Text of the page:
As far as what makes some people more prone to engaging in road rage than others, the American Psychological Association says that environmental factors can play a huge part. Living in a big city with lots of traffic can add stress to drivers, as well as psychological factors such as having pent up anger from other parts of their life. Studies have even found that individuals who struggle with drug and alcohol abuse are more likely to experience road rage. Counseling psychologist Jerry Deffenbacher, PhD, of Colorado State University, conducted a series of studies on anger and aggressive driving, and he found that those who identify as “high-anger drivers” have some key differences from those who are “low-anger drivers.” 

High-anger drivers are more likely to have hostile and aggressive thinking, meaning that they’re more likely to insult other drivers or think about getting revenge on them, rather than allowing stressful situations on the road to roll off their backs. They’re also more likely to take risks on the road, such as speeding, rapidly changing lanes or running red lights. They might honk excessively, and chances are, they carry this anger into the rest of their lives as well, rather than keeping it in their cars. Dr. Deffenbacher found that high-anger drivers had twice as many car accidents in driving simulations, and they report having more near-accidents and speeding tickets. They’re prone to having short tempers, being stressed or anxious and acting impulsively.

Image credits: Andrea Piacquadio (not the actual photo)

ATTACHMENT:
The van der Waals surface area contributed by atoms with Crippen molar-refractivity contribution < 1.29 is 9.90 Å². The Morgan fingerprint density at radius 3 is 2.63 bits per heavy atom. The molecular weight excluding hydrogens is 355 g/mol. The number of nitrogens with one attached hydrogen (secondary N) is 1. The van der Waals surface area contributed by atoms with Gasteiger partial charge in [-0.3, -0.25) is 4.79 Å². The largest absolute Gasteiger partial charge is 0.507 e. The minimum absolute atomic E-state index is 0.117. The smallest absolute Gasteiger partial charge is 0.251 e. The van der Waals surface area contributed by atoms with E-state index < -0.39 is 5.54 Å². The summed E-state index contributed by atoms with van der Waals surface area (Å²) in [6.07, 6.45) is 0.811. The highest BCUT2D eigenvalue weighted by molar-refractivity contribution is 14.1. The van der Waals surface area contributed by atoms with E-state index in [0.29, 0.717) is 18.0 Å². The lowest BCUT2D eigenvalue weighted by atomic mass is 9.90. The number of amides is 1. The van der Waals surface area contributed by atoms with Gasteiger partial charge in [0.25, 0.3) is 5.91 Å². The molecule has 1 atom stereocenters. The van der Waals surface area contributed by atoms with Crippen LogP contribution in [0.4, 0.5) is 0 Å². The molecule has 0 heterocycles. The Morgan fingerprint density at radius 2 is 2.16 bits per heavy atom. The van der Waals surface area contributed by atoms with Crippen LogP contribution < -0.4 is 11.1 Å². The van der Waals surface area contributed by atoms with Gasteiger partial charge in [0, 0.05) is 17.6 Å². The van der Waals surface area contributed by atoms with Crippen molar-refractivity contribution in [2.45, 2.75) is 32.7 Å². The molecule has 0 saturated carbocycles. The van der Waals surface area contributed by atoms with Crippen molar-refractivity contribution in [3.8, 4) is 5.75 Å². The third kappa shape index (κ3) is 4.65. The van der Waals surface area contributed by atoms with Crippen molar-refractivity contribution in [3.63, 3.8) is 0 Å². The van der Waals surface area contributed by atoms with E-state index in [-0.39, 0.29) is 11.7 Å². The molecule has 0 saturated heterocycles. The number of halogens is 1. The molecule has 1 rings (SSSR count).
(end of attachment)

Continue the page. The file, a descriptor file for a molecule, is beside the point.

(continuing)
It’s important to limit or prevent road rage in any way we can

If you’re guilty of engaging in some of these behaviors yourself, psychotherapist Barry Markell, PhD, told WebMD that there are some steps you can take to keep your anger in check. He recommends making sure that you are well-rested, as lack of sleep leads to loss of control, and limiting your alcohol intake. He also recommends allowing yourself more time when you have to drive somewhere, as being in a hurry often makes drivers impatient and angry. Play soothing music in your car, and be aware of your behavior on the roads. You can even put photos of your loved ones on the dashboard in your car to remind you how important it is to get home safely.

And if you’re threatened by a road rager, Markell recommends staying calm. If they’re tailgating you, change lanes. If they want to pass you, let them. Don’t make gestures back at them, and don’t make eye contact. Try to stay behind them, and if necessary, just pull off to an exit or turn onto another road to let them go by. We would love to hear your thoughts on this situation in the comments below, pandas. Have you ever had a similar experience on the road? Feel free to share, and then if you’re interested in reading another Bored Panda article discussing road rage, look no further than right here!

Amused readers shared their thoughts, and the driver joined in on the conversation

Some even had similar experiences dealing with road ragers

The post “Made A Road Rager Pay For His Actions”: Person Gets The Perfect Revenge first appeared on Bored Panda.

Source: boredpanda.com